Chi Square Table

 

The chi-squared (I) test is used to determine whether there is a significant difference between the expected frequencies and the observed frequencies in one or more categories according to a specific hypothesis (e.g. H0: Variables A and B are independent   H1: Variable A and B are dependent

Pearson’s Chi-square test statistic is computed from the formula below:

Chisquare formulaWhere, α is the level of significance, d.f is the degree of freedom

P-Values

df0.9950.990.9750.950.90.10.050.0250.010.005
1000.0010.0040.0162.7063.8415.0246.6357.879
20.010.020.0510.1030.2114.6055.9917.3789.2110.597
30.0720.1150.2160.3520.5846.2517.8159.34811.34512.838
40.2070.2970.4840.7111.0647.7799.48811.14313.27714.86
50.4120.5540.8311.1451.619.23611.0712.83315.08616.75
60.6760.8721.2371.6352.20410.64512.59214.44916.81218.548
70.9891.2391.692.1672.83312.01714.06716.01318.47520.278
81.3441.6462.182.7333.4913.36215.50717.53520.0921.955
91.7352.0882.73.3254.16814.68416.91919.02321.66623.589
102.1562.5583.2473.944.86515.98918.30720.48323.20925.188
112.6033.0533.8164.5755.57817.27519.67521.9224.72526.757
123.0743.5714.4045.2266.30418.54921.02623.33726.21728.3
133.5654.1075.0095.8927.04219.81222.36224.73627.68829.819
144.0754.665.6296.5717.7921.06423.68526.11929.14131.319
154.6015.2296.2627.2618.54722.30724.99627.48830.57832.801
165.1425.8126.9087.9629.31223.54226.29628.8453234.267
175.6976.4087.5648.67210.08524.76927.58730.19133.40935.718
186.2657.0158.2319.3910.86525.98928.86931.52634.80537.156
196.8447.6338.90710.11711.65127.20430.14432.85236.19138.582
207.4348.269.59110.85112.44328.41231.4134.1737.56639.997
218.0348.89710.28311.59113.2429.61532.67135.47938.93241.401
228.6439.54210.98212.33814.04130.81333.92436.78140.28942.796
239.2610.19611.68913.09114.84832.00735.17238.07641.63844.181
249.88610.85612.40113.84815.65933.19636.41539.36442.9845.559
2510.5211.52413.1214.61116.47334.38237.65240.64644.31446.928
2611.1612.19813.84415.37917.29235.56338.88541.92345.64248.29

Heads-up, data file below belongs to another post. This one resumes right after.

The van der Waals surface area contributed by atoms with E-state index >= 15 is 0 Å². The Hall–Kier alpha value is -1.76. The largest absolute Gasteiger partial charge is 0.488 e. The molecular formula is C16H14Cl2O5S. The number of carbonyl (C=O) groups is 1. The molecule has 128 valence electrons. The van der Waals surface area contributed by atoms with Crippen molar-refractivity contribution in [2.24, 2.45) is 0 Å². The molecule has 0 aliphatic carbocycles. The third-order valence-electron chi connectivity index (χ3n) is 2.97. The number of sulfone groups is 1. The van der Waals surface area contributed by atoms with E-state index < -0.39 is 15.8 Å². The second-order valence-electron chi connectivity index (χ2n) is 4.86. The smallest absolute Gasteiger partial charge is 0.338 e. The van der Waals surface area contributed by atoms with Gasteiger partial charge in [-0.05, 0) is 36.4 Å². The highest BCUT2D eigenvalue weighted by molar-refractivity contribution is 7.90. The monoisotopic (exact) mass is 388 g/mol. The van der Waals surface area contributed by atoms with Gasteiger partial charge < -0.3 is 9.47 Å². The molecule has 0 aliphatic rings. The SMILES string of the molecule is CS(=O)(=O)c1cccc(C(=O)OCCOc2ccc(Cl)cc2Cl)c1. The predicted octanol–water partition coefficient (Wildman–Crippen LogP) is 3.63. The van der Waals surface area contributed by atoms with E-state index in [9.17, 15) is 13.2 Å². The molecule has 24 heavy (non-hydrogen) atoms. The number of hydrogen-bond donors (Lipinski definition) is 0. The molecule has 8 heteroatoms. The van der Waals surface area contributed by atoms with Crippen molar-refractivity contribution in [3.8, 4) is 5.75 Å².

2711.80812.87914.57316.15118.11436.74140.11343.19546.96349.645
2812.46113.56515.30816.92818.93937.91641.33744.46148.27850.993
2913.12114.25616.04717.70819.76839.08742.55745.72249.58852.336
3013.78714.95316.79118.49320.59940.25643.77346.97950.89253.672
4020.70722.16424.43326.50929.05151.80555.75859.34263.69166.766
5027.99129.70732.35734.76437.68963.16967.50571.4276.15479.49
6035.53437.48540.48243.18846.45974.39779.08283.29888.37991.952
7043.27545.44248.75851.73955.32985.52790.53195.023100.425104.215
8051.19253.5457.15360.39164.27896.578101.879106.629112.329116.321
9059.19661.75465.64769.12673.291107.565113.145118.136124.116128.294
10067.32870.06574.22277.92982.358118.498124.342129.561135.807140.169

The P value or calculated probability is the estimated probability of rejecting the null hypothesis (H0) of a study question when that hypothesis is true.

Interpretation of P-Values

Assuming P-Value is 0.04, this implies that there is moderately strong evidence that the null hypothesis does not hold

NB:

  • When P-values start being less than 0.05 chances that the null hypothesis will not hold becomes extremely high hence Unlikelihood of a true null.
  • When P-Values become greater than 0.05 chances that the null hypothesis will not hold becomes extremely low, hence likelihood of a true null

Below is a more detailed interpretation of P-Value:

Table 1: P-Values and its comments/ Interpretation

P-ValuesComment
Over 0.1No evidence that the null hypothesis does not hold
0.05 – 0.1Very weak evidence that the null hypothesis does not hold.
0.01 – 0.05Moderately strong evidence that the null hypothesis does not hold
Under 0.01Strong evidence that the null hypothesis does not hold

H0: independent   H1: dependent

Caution!!:

P-values deal with only and only a question of how likely you data is to be, with the assumption of a true null hypothesis (independence)? It does not, I repeat, it DOES NOT measure support for the alternative hypothesis (i.e. dependence) neither does it measure the level of statistical significances-Why? Answers to this and more will be discussed further in the next edition. Therefore due to this limitation, we’ll be covering the very common misinterpretation of P-Values in our forthcoming edition.

 

 

 

 

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